Settlement Leads to Protection of Culturally and Environmentally Sensitive Land at Honua’ula
(Joint Press Release of Sierra Club, Maui Unite and Honua’ula Partners, LLC)
After more than three years of extensive negotiations, environmental and cultural groups, Sierra Club and Maui Unite, have entered into a settlement agreement with developer Honua’ula Partners, LLC and the County of Maui. The settlement calls for the protection of over 160 acres of land containing ancient Hawaiian villages, boundary markers and site complexes, as well as rare and endangered plants and animals. The settlement also includes protection of portions of the historic Kanaio-Kalama Road, specific access rights for cultural practitioners and the public, a reduction in the size of the originally proposed eighteen-hole golf course, a deer fence to protect endangered plants, and a conservation easement over the protected lands to be held by the Hawaiian Islands Land Trust. Another key feature of the agreement is a 116-foot wide buffer along the boundary with Maui Meadows, a one-acre public park located adjacent to the buffer, as well as height limits on certain structures in areas adjacent to the Maui Meadows buffer. Other parts of the agreement call for preserved areas to be turned over to a nonprofit group in the future.
The settlement agreement between the parties stems from a claim filed in 2012 that challenged the environmental impact statement that had been prepared by the developer and accepted by the county in conjunction with a proposed 1,400 unit development in Wailea on a 670-acre property near the south end of Pi’ilani Highway.
The project, which was initially referred to as “Wailea 670,” was approved by the Maui County Council in 2008 for single family and multi-family units, a range of commercial and other mixed uses, and a golf course. The County Council placed a number of conditions on the development, for the protection of culturally and environmentally sensitive areas – including a “native plant preservation area” of not less than 18 acres and not more than 130 acres.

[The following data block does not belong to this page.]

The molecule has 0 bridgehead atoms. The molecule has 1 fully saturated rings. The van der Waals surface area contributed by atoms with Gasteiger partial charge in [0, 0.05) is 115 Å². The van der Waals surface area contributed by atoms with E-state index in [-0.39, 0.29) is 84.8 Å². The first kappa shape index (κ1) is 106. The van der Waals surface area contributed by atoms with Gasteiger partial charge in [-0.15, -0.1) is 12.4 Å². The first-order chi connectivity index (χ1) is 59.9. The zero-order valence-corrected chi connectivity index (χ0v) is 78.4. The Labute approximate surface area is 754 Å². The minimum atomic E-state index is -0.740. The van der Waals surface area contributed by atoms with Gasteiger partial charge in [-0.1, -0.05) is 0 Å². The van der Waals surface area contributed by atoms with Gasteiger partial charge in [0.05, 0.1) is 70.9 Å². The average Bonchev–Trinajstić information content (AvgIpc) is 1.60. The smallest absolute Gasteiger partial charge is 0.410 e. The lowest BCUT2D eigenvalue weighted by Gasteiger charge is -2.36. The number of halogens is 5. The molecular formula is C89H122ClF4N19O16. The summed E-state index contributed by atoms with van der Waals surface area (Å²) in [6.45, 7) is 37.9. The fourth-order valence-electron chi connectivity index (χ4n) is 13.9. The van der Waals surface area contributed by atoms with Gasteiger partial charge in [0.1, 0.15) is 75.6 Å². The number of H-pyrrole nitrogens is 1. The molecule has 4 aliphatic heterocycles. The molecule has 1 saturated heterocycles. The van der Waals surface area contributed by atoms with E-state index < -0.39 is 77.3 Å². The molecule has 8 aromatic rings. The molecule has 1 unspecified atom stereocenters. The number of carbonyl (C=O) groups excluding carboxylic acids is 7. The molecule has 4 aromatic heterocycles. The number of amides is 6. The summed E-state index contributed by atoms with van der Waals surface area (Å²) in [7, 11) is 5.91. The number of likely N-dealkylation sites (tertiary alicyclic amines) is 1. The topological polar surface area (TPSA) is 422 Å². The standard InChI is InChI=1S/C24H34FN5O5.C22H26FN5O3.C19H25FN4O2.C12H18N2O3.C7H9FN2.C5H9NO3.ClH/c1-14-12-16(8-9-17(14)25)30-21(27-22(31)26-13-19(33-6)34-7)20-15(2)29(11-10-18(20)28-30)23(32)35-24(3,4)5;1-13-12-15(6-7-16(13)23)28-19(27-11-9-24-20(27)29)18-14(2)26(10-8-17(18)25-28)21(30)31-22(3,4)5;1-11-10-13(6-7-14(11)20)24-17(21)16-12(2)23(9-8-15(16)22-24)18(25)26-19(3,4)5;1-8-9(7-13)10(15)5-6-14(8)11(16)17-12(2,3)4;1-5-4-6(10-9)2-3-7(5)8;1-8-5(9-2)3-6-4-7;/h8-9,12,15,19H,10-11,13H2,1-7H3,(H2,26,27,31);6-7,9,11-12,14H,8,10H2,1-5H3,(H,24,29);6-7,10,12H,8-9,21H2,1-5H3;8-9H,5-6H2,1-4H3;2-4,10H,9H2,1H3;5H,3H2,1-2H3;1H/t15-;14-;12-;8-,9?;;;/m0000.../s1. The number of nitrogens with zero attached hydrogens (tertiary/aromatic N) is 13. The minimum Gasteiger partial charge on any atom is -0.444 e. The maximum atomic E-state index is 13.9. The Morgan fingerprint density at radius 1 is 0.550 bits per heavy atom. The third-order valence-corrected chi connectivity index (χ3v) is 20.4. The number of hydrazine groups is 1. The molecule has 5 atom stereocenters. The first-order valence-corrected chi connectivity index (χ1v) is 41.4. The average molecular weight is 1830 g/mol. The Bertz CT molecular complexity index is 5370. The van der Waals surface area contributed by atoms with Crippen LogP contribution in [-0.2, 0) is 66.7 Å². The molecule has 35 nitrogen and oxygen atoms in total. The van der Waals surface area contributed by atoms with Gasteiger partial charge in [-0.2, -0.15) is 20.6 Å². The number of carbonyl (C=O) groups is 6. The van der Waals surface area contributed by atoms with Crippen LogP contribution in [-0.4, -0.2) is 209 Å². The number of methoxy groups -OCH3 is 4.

Through their claim, Sierra Club and Maui Unite contended among other things that the developer’s environmental impact statement had failed to adequately address the extent of the cultural and archaeological sites and features located on the property. During the protracted settlement negotiations, the developer agreed to conduct further archaeological work. The archaeologists have confirmed that hundreds of significant archaeological sites or features are located on the property, including ceremonial sites, stepping stone trails, living quarters and farming terraces. Most of these sites are now confirmed for perpetual protection.
The claimants also contended in their lawsuit that the EIS failed to address the impacts associated with the 250 affordable housing units that were required to be constructed off-site, at the proposed Kaonoulu Light Industrial Subdivision located on the mauka side of Pi’ilani Highway in North Kihei, which has been the subject of another land use claim. As a result of the settlement, the claimants have agreed that the developer may seek to obtain approval from the County Council to amend the original Wailea 670 project district ordinance to permit the affordable housing to be located either at the Kaonoulu site or at the Honua’ula site, or a combination of both sites.
Certain parts of the settlement agreement are contingent upon the developer obtaining additional approvals from the Maui Planning Commission and on the developer actually proceeding forward with the project as originally approved.